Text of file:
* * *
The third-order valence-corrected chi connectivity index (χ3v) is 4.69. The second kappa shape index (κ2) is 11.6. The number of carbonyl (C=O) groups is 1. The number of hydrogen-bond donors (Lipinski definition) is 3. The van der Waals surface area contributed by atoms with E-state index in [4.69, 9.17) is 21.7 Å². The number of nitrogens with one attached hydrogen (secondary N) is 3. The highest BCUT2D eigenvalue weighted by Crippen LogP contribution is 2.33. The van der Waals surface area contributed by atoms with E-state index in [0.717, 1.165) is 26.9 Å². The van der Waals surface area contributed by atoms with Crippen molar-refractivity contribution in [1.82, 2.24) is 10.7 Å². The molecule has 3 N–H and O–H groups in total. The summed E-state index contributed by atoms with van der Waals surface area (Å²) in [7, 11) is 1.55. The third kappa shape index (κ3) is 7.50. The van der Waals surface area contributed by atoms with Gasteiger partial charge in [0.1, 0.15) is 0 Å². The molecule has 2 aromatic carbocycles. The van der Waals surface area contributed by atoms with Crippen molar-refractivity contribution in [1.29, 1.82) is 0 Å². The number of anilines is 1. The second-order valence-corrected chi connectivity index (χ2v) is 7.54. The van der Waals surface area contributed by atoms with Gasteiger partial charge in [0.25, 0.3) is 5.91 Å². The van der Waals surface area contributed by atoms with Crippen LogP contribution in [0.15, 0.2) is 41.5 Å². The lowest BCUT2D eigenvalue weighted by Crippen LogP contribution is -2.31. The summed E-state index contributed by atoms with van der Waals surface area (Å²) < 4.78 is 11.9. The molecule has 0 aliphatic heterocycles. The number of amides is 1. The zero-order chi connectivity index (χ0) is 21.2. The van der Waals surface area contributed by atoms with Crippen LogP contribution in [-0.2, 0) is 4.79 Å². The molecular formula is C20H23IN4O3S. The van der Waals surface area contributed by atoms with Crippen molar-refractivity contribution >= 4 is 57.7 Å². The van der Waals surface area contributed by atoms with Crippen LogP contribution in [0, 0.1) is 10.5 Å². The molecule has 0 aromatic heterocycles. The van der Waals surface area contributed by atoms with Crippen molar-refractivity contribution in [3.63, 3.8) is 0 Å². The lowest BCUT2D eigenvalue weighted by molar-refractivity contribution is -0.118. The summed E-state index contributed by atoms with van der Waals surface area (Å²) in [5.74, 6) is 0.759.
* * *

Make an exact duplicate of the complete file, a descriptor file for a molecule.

The third-order valence-corrected chi connectivity index (χ3v) is 4.69. The second kappa shape index (κ2) is 11.6. The number of carbonyl (C=O) groups is 1. The number of hydrogen-bond donors (Lipinski definition) is 3. The van der Waals surface area contributed by atoms with E-state index in [4.69, 9.17) is 21.7 Å². The number of nitrogens with one attached hydrogen (secondary N) is 3. The highest BCUT2D eigenvalue weighted by Crippen LogP contribution is 2.33. The van der Waals surface area contributed by atoms with E-state index in [0.717, 1.165) is 26.9 Å². The van der Waals surface area contributed by atoms with Crippen molar-refractivity contribution in [1.82, 2.24) is 10.7 Å². The molecule has 3 N–H and O–H groups in total. The summed E-state index contributed by atoms with van der Waals surface area (Å²) in [7, 11) is 1.55. The third kappa shape index (κ3) is 7.50. The van der Waals surface area contributed by atoms with Gasteiger partial charge in [0.1, 0.15) is 0 Å². The molecule has 2 aromatic carbocycles. The van der Waals surface area contributed by atoms with Crippen molar-refractivity contribution in [1.29, 1.82) is 0 Å². The number of anilines is 1. The second-order valence-corrected chi connectivity index (χ2v) is 7.54. The van der Waals surface area contributed by atoms with Gasteiger partial charge in [0.25, 0.3) is 5.91 Å². The van der Waals surface area contributed by atoms with Crippen LogP contribution in [0.15, 0.2) is 41.5 Å². The lowest BCUT2D eigenvalue weighted by Crippen LogP contribution is -2.31. The summed E-state index contributed by atoms with van der Waals surface area (Å²) < 4.78 is 11.9. The molecule has 0 aliphatic heterocycles. The number of amides is 1. The zero-order chi connectivity index (χ0) is 21.2. The van der Waals surface area contributed by atoms with Crippen LogP contribution in [-0.2, 0) is 4.79 Å². The molecular formula is C20H23IN4O3S. The van der Waals surface area contributed by atoms with Crippen molar-refractivity contribution >= 4 is 57.7 Å². The van der Waals surface area contributed by atoms with Crippen LogP contribution in [0, 0.1) is 10.5 Å². The molecule has 0 aromatic heterocycles. The van der Waals surface area contributed by atoms with Crippen molar-refractivity contribution in [3.63, 3.8) is 0 Å². The lowest BCUT2D eigenvalue weighted by molar-refractivity contribution is -0.118. The summed E-state index contributed by atoms with van der Waals surface area (Å²) in [5.74, 6) is 0.759.